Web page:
Bird-eating hawk doing what comes naturally


The evidence is usually obvious. A pile of brown feathers indicates a mourning dove. Red feathers mean cardinal. Yellow suggests a goldfinch. Whenever I find a bunch of feathers in the yard, I’m confident a sharp-shinned or Cooper’s hawk has probably visited. And if I happen to be nearby when the kill occurs, the sky can rain soft, downy feathers immediately after the kill. It’s no wonder backyard birds spook so easily. But given the realities of beak and talon, I understand.

Avian prey

A fleeting shadow crosses the yard and, in unison, all the birds freeze or flee. If I detect the panic, I scan the nearby trees for the hunter. Bird-eating hawks can wreak havoc at backyard feeding stations. Sharp-shinned and Cooper’s hawks eat birds. In fact, as much as 97 percent of their diet is typically avian prey.

Killing and eating songbirds doesn’t make bird-eating hawks bad. It’s simply their role in the ecological play performed on every backyard stage. If it hasn’t happened yet, eventually a bird-eating hawk will visit your feeders. And it won’t be seeds it’s after.

Federally protected hawks

There’s nothing we can do to “get rid” of backyard hawks; they are federally protected. But you can make feeding stations safer by hanging feeders within ten feet of trees or shrubs to provide escape cover for smaller birds. Another solution to the problem is an attitude adjustment. Try to appreciate the drama of predator and prey.

Lucky bird watcher

I tell myself I’m lucky when a hawk visits my backyard. It’s not often I get a close look at such a normally secretive bird. And it’s rarer still to witness the matching of predator and prey. It’s not often we get to watch a raptor in action. So I sit back and savor the drama. After all, the hawk doesn’t always win. In fact, it usually loses. Typically, fewer than half of a hawk’s strikes are successful.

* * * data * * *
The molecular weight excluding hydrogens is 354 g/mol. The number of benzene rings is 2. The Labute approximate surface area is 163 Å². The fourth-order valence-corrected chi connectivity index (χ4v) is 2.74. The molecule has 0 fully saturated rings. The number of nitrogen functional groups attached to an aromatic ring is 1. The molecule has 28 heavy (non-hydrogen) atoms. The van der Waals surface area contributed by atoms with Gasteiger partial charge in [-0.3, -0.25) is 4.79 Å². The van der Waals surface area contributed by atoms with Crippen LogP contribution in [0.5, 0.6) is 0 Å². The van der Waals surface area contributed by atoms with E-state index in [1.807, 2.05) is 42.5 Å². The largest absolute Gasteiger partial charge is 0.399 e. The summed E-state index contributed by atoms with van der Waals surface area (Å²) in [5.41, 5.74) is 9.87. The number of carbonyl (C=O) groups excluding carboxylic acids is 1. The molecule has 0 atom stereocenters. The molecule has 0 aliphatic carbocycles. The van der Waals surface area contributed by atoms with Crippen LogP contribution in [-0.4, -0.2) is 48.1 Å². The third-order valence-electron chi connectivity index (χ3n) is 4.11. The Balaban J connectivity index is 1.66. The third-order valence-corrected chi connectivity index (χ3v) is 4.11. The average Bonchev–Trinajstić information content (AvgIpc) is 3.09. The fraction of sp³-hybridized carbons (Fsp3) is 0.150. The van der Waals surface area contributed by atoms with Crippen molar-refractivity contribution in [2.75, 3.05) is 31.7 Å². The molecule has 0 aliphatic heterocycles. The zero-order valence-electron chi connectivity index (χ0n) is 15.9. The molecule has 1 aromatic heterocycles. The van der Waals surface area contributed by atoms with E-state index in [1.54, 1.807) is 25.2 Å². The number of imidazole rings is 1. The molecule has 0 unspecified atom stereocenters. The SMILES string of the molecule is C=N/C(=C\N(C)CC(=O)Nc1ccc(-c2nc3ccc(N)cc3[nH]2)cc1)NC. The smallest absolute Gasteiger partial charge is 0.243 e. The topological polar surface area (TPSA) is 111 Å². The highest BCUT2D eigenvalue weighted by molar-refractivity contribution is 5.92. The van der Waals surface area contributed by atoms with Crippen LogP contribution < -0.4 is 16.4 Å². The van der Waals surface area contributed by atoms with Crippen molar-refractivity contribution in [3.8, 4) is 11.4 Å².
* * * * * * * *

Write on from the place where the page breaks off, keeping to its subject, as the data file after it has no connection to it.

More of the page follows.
Hawk types

Sharp-shinned and Cooper’s hawks are easy to recognize, but difficult to distinguish. Both are blue-gray above and have reddish brown barring across the chest, and both species have a long narrow tail. Though sharpies are smaller, females of both species are larger than males, and the size of female sharpies and male Cooper’s hawks can overlap. Distinguishing female sharpies from male Cooper’s can frustrate even experienced birders. At the extremes, a male sharp-shin can be as small as a blue jay, while a female Cooper’s can be as big as a crow.

Sharpie attack

A few summers ago I witnessed a sharpie attack. I was working outside when a hummingbird buzzed around the corner of the house. It flew across the road and down the hill. A split second later came the speeding sharpie. It followed precisely the same flight path the hummer had taken and quickly gained ground. When it snatched the hummingbird from the air, I heard a faint futile scream.


Another time while banding birds in the backyard, I had netted a half dozen goldfinches before processing and banding them. As I finished with each bird, I released it. All but the last flew uneventfully into the vegetation that surrounded the yard. The last goldfinch flew straight up — a fatal mistake. As the finch flapped skyward, a sharp-shinned hawk that had been quietly perched unseen in a neighbor’s pine tree launched itself toward the goldfinch.

Life and death

Without missing a wing beat, the hawk grabbed the finch and flew to a favorite perch. There the hawk plucked its prey, and yellow feathers fell gently to the ground. An understandable reaction to predators is often horror, anger and/or sadness. But in nature, life and death are inexorably intertwined. Every death sustains another life. Nature’s cycle of life and death is neither good nor bad. It just is.

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